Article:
6. Scope Creep + Detour

Like a baby, it is common that a little project becomes bigger and bigger through the sands of time. Originally, we were just going to include the schedule. We then decided to expand the details to include more information about the speaker and topic.

Every time we pushed changes to our prototype we always got someone on our team to test and play with the app, to see if they found anything broken or jarring with the experience. At this point when we had to add more features, we felt that our initial design might not scale as the app grows. We also found some usability issues on the navigation: most people were likely to miss the home button or confuse between tapping the back button to get to where they previously were.

Considering the above, we had to make a quick decision to either:
A. Continue with the current design approach, or
B. Scrap the old version and try something new (with an approaching deadline…)

We chose B!

Of course this decision was not made out of the blue, in our UX workflow we always try to prioritize based on many factors such as time, effort, and the value of the product itself. So, Macarena and I were discussing what we could do to achieve the same goal without making it a costly change as we had already spent a considerable amount of time designing and developing this.


Lessons Learned

1. Iterate. Iterate. Iterate

It’s nearly impossible to find the perfect solution to a problem in just one go, in this case, we had to keep iterating on our original concept. Iteration has been ingrained into the UX team since day one: we always iterate on each design, evaluate, test it, and then refine – over and over again until we’ve arrived at the best solution.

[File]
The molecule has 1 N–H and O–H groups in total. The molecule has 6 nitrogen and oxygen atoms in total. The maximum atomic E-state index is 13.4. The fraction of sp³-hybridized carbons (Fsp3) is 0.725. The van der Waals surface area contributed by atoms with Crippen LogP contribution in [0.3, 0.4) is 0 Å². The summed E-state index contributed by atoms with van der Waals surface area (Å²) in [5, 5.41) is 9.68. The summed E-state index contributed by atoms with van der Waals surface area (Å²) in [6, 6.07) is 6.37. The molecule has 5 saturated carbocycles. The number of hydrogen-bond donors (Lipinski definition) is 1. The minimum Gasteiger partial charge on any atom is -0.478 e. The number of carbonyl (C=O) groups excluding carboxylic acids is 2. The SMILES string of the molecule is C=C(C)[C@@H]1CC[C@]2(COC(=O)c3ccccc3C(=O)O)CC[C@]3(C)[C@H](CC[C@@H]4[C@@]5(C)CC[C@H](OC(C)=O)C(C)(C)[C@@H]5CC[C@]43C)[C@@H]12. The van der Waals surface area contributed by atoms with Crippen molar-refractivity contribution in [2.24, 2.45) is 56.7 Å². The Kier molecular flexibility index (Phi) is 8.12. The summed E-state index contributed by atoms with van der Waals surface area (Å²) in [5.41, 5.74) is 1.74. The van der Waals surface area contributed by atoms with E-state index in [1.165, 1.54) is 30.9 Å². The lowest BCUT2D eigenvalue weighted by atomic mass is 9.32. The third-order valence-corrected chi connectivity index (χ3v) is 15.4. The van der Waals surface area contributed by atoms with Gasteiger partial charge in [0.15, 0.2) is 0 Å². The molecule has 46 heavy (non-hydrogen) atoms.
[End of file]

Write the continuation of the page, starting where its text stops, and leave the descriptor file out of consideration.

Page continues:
2. Awesome Design vs. Awesome UX

As designers sometimes we may naturally push ourselves to craft something unique, out of the box or design things that no one has ever done in this world before. Wrong! Using a common design approach doesn’t mean you can’t be creative, instead, you can use these common principles as your guidelines. Then challenge yourself to provide all of the features that you need (utility) while also creating a great design that is easy to understand, giving the best possible experience for users to interact with the app (usability). At the end of the day, the last thing that we want to do is to make something pretty but useless.

As the Gestalt Laws say, “make something simple but powerful!” and most importantly that fits the equation of being “Useful”.

Useful = Usability + Utility.

3. Always ask, “What’s possible?”

I had a great opportunity to work closely with a UI Developer and from this experience I got to learn how the development and design process work hand-in-hand. Especially when certain designs might be look nice but be harder and take longer to build. Having ongoing discussions with Macarena on what the best possible route made the working process smoother, more seamless and fun!!


Overall, this process was such a great experience for all of us, and being able to work together with different teams and deliver something that we’re truly proud of and will hopefully add a lot of value for the Conference attendees.


You can download the app by clicking the links below:)

app-store googleplay

Novita Prasetia
Product Designer